Approaches to Safe Highway Driving: Minimizing The RisksUpdated Aug. 14, 2020
Despite occurring far less frequently, collisions on highways are usually more severe than collisions on other roads. When high speeds are involved, the chances of a collision resulting in fatalities are much greater. Making a mistake on a highway could cost you your life.
National Highway Traffic Safety Administration (NHTSA) crash statistics from 2013 reflect the heightened danger of driving on high-speed roads. The figures show that 21 percent of all fatal collisions in that year took place on highways with a speed limit of 60 mph or above, despite collisions on these roads only accounting for 10 percent of all collisions which took place nationwide.
These are frightening statistics but thankfully there is a lot you can do to protect yourself while driving on high-speed roads. Check out our safe highway driving tips:
Minimize distractions and do not drive when fatigued.
Don't make any sudden maneuvers when traveling at high speeds.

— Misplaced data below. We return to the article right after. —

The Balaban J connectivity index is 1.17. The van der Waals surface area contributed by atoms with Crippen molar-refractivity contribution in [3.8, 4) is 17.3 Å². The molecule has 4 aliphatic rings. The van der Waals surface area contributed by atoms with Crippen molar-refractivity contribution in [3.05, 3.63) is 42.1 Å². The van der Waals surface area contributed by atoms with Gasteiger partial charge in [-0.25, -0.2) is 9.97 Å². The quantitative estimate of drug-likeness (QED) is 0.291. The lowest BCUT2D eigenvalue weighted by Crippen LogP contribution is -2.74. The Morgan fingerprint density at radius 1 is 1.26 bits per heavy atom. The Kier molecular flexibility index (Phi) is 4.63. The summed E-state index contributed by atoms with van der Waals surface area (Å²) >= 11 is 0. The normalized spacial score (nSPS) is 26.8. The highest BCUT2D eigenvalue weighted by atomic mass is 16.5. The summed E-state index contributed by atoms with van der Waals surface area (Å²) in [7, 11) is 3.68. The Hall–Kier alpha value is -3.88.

Always signal before changing lanes and make sure you have enough space.
Never move over more than one lane at a time.
Be aware of other vehicles trying to merge onto the highway via the entry ramp.
If possible, move over to an adjacent lane to give them room.
Never drive in another vehicle’s blind spots.
The larger the vehicle, the larger the blind spots.
Leave a larger following distance behind large vehicles and vulnerable road users.
This pertains to trucks, buses and motorcyclists.
Be aware that traveling at high-speed means you must scan for hazards further ahead on the roadway.
This will help to compensate for your longer total stopping distance. Most driving handbooks recommend scanning 20 to 30 seconds ahead.
When traveling long-distance or using a freeway, always try to plan out your journey ahead of time – particularly if you are a less-experienced driver. If you know the approximate distance you will need to travel and have any route numbers you will need noted down, the chances of you over-shooting your exit are greatly reduced. Attempting to make a last-minute merge into the deceleration lane because your exit has taken you by surprise is extremely dangerous.
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